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  1. HOW TO COPE WITH GUILT AND REGRET

    Tell someone you trust what you are feeling. Blaming ourselves or wishing we had done something different is natural. We may need to be reminded that we did the best we could, that we were tired or stressed, or that we couldn’t have been there at the last minute. After the fact, we lose the objectivity to remember exactly how things were or we forget all the things we did right. If the person you trust says, “No, you aren’t to blame,” trust them and let it go.

    Write a list of what you feel bad about. Then, as objectively as you can, identify what is guilt and what is regret. Is your guilt realistic or unrealistic? If it is realistic, was it intentional or unintentional? Our grief blinds us to the truth sometimes.

    If it is regret you are feeling, there are ways to move past the feeling. It may be writing a letter expressing to the person who has died how you feel. If there is time, it may be talking to a terminally ill person about unfinished or unresolved issues between you.

    If there is true guilt about something done wrong, you may receive relief by finding a way to make amends. An example of this is volunteering to do something kind for someone else. It must be noted that in most cases we are not actually guilty even though we feel that we are. We essentially have no control over what happens in life.

    Be open to forgiving yourself. Forgiveness allows us to move toward healing, and may also create new ways to remember painful memories.

    Look for a lesson that can be learned from your experience. Guilt and regret can inspire us to choose to become a better person, teaching us compassion, empathy for others in pain, or perhaps to say “I love you” more frequently.

    Most importantly, allow yourself to remember the things you did right. Guilt and regret are feelings that occur as we focus on the things that may have gone wrong in a relationship. Those memories may need some attention, and it is important to acknowledge them, but remember to look at the big picture. Those moments that we feel guilt or regret over are a part of a larger picture that may capture more aspects of the relationship.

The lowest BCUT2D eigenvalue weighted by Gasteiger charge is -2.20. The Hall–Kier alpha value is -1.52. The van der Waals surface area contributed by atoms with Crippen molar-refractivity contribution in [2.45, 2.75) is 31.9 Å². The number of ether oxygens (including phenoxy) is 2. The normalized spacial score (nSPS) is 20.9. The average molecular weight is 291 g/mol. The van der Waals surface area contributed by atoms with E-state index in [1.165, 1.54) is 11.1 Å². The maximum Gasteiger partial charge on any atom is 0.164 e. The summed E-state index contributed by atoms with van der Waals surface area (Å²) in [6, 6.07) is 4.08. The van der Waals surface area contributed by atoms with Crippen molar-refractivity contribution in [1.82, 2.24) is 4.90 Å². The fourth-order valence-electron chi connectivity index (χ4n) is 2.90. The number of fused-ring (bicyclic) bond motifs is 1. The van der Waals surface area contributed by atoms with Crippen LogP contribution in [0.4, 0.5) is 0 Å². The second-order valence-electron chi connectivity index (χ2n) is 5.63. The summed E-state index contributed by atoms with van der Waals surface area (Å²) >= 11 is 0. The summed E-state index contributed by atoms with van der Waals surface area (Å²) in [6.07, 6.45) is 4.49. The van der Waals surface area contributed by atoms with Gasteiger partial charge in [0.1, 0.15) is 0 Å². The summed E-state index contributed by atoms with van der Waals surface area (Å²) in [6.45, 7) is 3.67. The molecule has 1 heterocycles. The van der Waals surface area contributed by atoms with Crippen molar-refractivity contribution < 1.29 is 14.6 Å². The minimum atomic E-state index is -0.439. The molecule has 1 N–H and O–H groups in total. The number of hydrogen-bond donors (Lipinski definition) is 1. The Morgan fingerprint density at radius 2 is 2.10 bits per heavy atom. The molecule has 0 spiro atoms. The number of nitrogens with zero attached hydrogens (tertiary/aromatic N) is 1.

–by Laura B., grief counselor

  2. Molly has come forward to this day with you and Pat. I should know. You introduced me to her memory years ago. Molly-on-a-stick What a hoot!), Molly’s favorite food (savory, spicy), Molly’s smile, a shrine in your home. Have fun today. She will be laughing right along with you.

  3. The days leading up to day that my daughter Molly died when she was only 31 years are excruciatingly painful and filled with deepest sadness I have ever known in my entire life…I can function much better now that 8 years have passed but the 13th of April will remain in my memory until the day I die…Pat and I try doing something special on that day and this year we are going on a senior trip with people from the YMCA to Brooklyn Center to a conference that has to do with the idea that “laughter is the best medicine”…we are not too sure what to expect but it is appropriate that we honor Molly in this way…she loved to laugh…her laughter and smile could light up the room….

  4. I just wanted to thank your founders for being interviewed on public radio recently. My loss happened in 2002, and I’ve worked for years to improve and return to life. Your group contacted me back then, and I’m happy to state that next year I will be movin
    g to Minneapolis and will be your newest member. The interview by your co-founders touched my heart–as all of you know–sadly, this dirty club we belong to, losing a child, the club no one wants to join–is a tough one. I know I will continue my healing by meeting and spending time with all of you. Thanks, again, for that interview….Julie Metcalf Cull

  5. Candle Lighting Ceremony Monday, December 16, 2013. Calvary Lutheran Church in Golden Valley, MN. Same location as our regular meetings. Sign-in begins at 6:00 pm – select an ornament to be personalized (one per family), and enjoy treats and beverages while socializing. Program begins at 7:00 pm, with readings, music, candle lighting, and memorial video. Program usually ends approximately 8:30 pm.
    Extended family and friends are welcome to join us.

  6. Join us Monday, JULY 15 for our annual Balloon Release and Picnic. See full details under MEETING SCHEDULE tab. Earlier start time than our regular meetings – 6:00 pm picnic, balloon release will follow. NOTE the different location for this event – St. Joseph the Worker church in Maple Grove, south of 694 on Hemlock Ln.

  7. I love the color and clarity of the newsletter when displayed on the computer screen. Sometimes a color photocopy doesn’t capture it as well. And, I can magnify to the size that makes it easier to read (without having to find my glasses :-). Thanks for making it available also online.

  8. Charlie, I love what you have done to make our newsletter available to those who go to our site for information. Its own tab, and article from National. Its great. Thank you

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